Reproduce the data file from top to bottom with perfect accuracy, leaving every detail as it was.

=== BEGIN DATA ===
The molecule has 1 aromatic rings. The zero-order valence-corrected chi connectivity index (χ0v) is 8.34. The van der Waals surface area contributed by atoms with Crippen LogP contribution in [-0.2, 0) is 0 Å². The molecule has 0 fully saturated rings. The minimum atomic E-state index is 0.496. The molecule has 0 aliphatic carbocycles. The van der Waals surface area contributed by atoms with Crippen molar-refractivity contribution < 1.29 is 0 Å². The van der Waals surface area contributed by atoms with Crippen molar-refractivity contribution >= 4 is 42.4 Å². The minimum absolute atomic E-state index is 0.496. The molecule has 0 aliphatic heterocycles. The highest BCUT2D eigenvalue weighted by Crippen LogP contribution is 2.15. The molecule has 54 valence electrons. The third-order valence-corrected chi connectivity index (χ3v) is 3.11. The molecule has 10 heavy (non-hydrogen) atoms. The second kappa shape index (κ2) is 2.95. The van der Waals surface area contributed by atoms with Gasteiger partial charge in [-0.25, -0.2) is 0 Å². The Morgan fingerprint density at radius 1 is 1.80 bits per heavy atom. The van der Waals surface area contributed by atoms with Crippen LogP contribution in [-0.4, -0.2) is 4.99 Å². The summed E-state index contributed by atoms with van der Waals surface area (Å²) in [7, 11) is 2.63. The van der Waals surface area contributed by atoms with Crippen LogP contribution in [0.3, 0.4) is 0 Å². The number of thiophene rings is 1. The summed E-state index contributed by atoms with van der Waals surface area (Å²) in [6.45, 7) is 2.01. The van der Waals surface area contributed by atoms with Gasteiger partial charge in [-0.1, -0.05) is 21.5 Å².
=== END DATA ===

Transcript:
The molecule has 1 aromatic rings. The zero-order valence-corrected chi connectivity index (χ0v) is 8.34. The van der Waals surface area contributed by atoms with Crippen LogP contribution in [-0.2, 0) is 0 Å². The molecule has 0 fully saturated rings. The minimum atomic E-state index is 0.496. The molecule has 0 aliphatic carbocycles. The van der Waals surface area contributed by atoms with Crippen molar-refractivity contribution < 1.29 is 0 Å². The van der Waals surface area contributed by atoms with Crippen molar-refractivity contribution >= 4 is 42.4 Å². The minimum absolute atomic E-state index is 0.496. The molecule has 0 aliphatic heterocycles. The highest BCUT2D eigenvalue weighted by Crippen LogP contribution is 2.15. The molecule has 54 valence electrons. The third-order valence-corrected chi connectivity index (χ3v) is 3.11. The molecule has 10 heavy (non-hydrogen) atoms. The second kappa shape index (κ2) is 2.95. The van der Waals surface area contributed by atoms with Gasteiger partial charge in [-0.25, -0.2) is 0 Å². The Morgan fingerprint density at radius 1 is 1.80 bits per heavy atom. The van der Waals surface area contributed by atoms with Crippen LogP contribution in [-0.4, -0.2) is 4.99 Å². The summed E-state index contributed by atoms with van der Waals surface area (Å²) in [7, 11) is 2.63. The van der Waals surface area contributed by atoms with Crippen LogP contribution in [0.3, 0.4) is 0 Å². The number of thiophene rings is 1. The summed E-state index contributed by atoms with van der Waals surface area (Å²) in [6.45, 7) is 2.01. The van der Waals surface area contributed by atoms with Gasteiger partial charge in [-0.1, -0.05) is 21.5 Å².